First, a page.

Anneke Mies was used to dealing with the occasional curiosity about her husband's last name, but she was unprepared for the onslaught she encountered as she enrolled Olivia into public school.
"Olivia Botwin? Any relation to the Botwins?" She got that question, in all its variants, at least once a week now that their circle had expanded beyond the neighborhood preschool. She took her cue from Andy and answered with a vague, "Mmm, yeah, sort of, through a few layers of marriage I think. We don't have any regular contact or anything..." Inevitably the questioner would still want to know Anneke's opinion on Prop 209, or employee drug testing, or the rezoning battle downtown, or whatever form the latest the now-legalized marijuana debate had taken. Being Dutch, she had dealt with this type of small talk ever since she came to the States, so handling it in a neutral way was her specialty.
Andy had a lot less patience on the subject, and would often launch into a long tirade about how the American history of prohibition had led to the rise of the mafia and gang violence and the highest per capita non-violent-offender incarceration rate of the modern era, and that now that legalization itself was no longer under debate, at least we could focus on something more useful, like Universal Healthcare or Feeding the Hungry or Paying Our Teachers a Living Wage, or whatever cause he had a bee in his bonnet about this week. His altruistic and esoteric speeches would distract (or bore) the listener beyond any follow up questions they might have dared to ask.
Which was a good thing, she thought to herself, since they had no desire to have their circle of acquaintances be aware of Andy's status as a major shareholder and board-member-in-absentia of LaPlante Industries. It's not that he was ashamed of his participation in the venture; despite its size and revenue, LaPlante was one of those "little cutting-edge companies that made it big while sticking it to The Man," so it had a certain panache with their liberal crowd. She suspected that it was really that he didn't want his former connection to the President/CEO to become an issue in their lives. Or their marriage.
Anneke knew that Andy had taken a long time to thaw, and that the preceding events had to have been extremely painful for him to be able to freeze his family out.
"You're my family now," he would say, "I have no need for the past. I'm free."
At first she had trouble believing him; trouble believing that he was really over Nancy. She was the woman that he had followed around like a puppy for 10 years; the woman who was somehow involved in every story and every adventure worth telling. Somehow, this woman who had essentially been his wife, and who was forever present in their current marriage as a ghost or a shadow - somehow, he had found the strength to leave her. He must have been in so much pain. And yet so strong. Anneke's heart ached for her husband's former struggles.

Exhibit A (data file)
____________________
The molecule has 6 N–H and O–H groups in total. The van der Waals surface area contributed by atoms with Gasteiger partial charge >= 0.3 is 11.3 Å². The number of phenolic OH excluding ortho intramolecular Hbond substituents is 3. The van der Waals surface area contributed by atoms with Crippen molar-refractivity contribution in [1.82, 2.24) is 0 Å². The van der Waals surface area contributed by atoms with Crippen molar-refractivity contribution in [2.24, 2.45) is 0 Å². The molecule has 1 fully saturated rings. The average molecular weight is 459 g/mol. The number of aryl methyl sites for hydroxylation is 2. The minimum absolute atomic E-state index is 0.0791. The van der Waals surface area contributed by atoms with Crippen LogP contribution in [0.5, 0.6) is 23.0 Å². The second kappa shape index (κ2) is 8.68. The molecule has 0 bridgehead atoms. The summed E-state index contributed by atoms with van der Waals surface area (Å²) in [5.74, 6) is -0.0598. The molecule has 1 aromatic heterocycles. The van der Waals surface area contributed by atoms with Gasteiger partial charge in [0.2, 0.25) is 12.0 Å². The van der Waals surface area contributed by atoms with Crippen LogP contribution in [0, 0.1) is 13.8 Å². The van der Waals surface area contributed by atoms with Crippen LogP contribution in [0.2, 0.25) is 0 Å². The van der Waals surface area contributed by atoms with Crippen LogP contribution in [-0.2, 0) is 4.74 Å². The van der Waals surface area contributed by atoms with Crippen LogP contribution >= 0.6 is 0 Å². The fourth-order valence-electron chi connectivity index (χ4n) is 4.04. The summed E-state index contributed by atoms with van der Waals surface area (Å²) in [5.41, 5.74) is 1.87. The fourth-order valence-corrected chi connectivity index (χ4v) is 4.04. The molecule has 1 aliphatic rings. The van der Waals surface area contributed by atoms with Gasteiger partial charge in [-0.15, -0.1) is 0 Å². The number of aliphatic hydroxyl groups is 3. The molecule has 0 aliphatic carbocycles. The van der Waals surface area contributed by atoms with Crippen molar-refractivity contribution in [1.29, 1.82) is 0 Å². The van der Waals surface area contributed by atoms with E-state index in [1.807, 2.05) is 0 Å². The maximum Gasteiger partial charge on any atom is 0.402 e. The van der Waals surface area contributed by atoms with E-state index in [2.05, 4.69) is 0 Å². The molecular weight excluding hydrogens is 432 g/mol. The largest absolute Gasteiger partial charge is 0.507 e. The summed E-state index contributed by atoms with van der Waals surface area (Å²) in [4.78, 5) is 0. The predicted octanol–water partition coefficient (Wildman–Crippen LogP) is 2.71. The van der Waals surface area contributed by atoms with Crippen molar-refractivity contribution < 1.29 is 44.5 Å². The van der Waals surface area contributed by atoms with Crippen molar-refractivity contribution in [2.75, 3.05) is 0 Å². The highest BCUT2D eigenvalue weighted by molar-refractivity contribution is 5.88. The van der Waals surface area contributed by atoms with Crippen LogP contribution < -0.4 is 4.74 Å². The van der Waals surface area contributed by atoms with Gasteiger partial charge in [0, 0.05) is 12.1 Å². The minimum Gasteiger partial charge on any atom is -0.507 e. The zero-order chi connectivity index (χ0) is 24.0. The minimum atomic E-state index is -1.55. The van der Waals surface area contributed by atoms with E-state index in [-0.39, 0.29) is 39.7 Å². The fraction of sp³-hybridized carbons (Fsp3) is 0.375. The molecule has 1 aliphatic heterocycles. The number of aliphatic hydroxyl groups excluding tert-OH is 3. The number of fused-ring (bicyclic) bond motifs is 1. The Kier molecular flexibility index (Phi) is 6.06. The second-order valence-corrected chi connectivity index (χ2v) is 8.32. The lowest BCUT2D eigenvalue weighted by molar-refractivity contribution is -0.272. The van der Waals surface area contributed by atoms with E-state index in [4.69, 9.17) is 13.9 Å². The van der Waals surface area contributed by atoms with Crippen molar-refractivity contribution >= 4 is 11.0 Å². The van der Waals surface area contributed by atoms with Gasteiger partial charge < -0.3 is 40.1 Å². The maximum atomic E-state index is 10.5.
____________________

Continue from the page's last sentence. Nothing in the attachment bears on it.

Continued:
In the end, it was practicality and fatherhood that started the melt. Doug and Silas had made some gestures from time to time, but Andy had not reciprocated. By the time Natalie was born, Andy had realized that a chef at the local Moosewood cooperative and an Alternative Therapy Practitioner were never going to be able to afford the education or the life that he wanted for his daughters.
He had deliberately ignored the heavy manila-sized envelopes that arrived. He knew that they were sent to him out of guilt, or loyalty, or love. None of which he wanted to face. When he finally succumbed, he was surprised and touched to discover that he was a founding member of LaPlante Industries (technically at least, and probably involving some forged versions of his signature, but still) and that he owned 2% of every Silasation Emporium on the East Coast. And that his dividends had been going into 529s for Olivia, and now Natalie. LaPlante Industries was definitely well-informed about his life.
Doug was thrilled to hear from him and caught him up on their latest adventures: the absurd and yet still on-going standoff over zoning laws in New Jersey, the battle with the mafia for control of NYC, the Cubans in Miami, and the hostile encroachment by Starbucks Plus on the West Coast. And the really crazy set of biological-but-could-have-passed-for-identical twins he met while setting up the Chicago office.
Andy just smiled into the camera and let the nostalgia wash over him.
Doug turned serious, "she misses you, you know," he ventured.
"No. No, Don't go there." Andy shut him down. "I'm not going down that road again. I'm glad everyone is doing well, but I don't want it. I'm happy. I want to keep my distance. I like my life. I mean, I love it. My life. And my family. This family."
"OK, OK dude. It's OK." Doug reassured him. "Just keep in touch a bit. Let us know how you're doing. Send pictures of those cute little girls as they grow into bodacious hotties. That's all. Just don't freeze us out completely. We love you, man. I love you. But not in a gay way, I mean." he added.
Andy grinned as he closed the session. Same old Doug.
Little did he know how soon he would be seeing him in person, nor how ugly the circumstances would be.
TO BE CONTINUED.